A suburb of Auckland, without the admission of being so. It didn't feel novel, or particuarly special, though I dare say it holds many hearts, just as benign places to some hold a piece of mine.

It felt like it used to be like Great Barrier, but proximity to the port of Auckland has worn it down. Parts of it were genuinely like a New Zealand film; non-era specific but erring on the side of nostalgia. I don't know, the beauty of an island in the eye of the beholder really, but I yearned for a few dinky baches here and there, and really what I got was something not too dissimilar to what Raglan is fast becoming: slightly lacklustre in the genuine department.

Give me the roadless Kawau any day (funny that Marcus Lush's island episode of North has just screened, I've been thinking of islands all week and nowhere near a television. No I'm not trying to be creepy.) .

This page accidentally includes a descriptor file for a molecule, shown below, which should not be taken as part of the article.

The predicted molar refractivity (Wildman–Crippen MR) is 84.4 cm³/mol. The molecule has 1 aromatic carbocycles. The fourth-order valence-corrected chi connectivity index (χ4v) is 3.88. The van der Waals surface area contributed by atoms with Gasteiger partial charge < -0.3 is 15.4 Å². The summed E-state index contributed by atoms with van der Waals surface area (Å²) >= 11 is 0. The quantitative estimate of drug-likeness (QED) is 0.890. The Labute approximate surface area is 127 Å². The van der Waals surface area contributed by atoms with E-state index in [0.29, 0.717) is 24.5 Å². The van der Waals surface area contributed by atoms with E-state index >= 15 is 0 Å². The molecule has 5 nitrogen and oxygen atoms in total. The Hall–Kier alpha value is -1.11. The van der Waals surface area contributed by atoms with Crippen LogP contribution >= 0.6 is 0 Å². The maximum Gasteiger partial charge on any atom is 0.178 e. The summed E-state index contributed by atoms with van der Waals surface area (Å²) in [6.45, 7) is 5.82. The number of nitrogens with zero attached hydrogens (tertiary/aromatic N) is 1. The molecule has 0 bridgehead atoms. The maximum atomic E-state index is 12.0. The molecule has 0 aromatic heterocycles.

When I was younger I read in a National Geographic the story of a man...Mark? who was bitten/chomped/near damn killed by a Great White near Campbell Island. Now, that place is barren. And yet, to land on it, have a quick walk, flop on the sponge scrub, chuck out a rod and take some not very professional photos with DOC signage as proof of my landing would be amazing. .

Am I secretly an Island Box Ticker? Maybe, but I'd rather that than be bloody Ibiza. .

Until next time!
L. .

Photo sources:

Wednesday, January 12, 2011

It's that time again...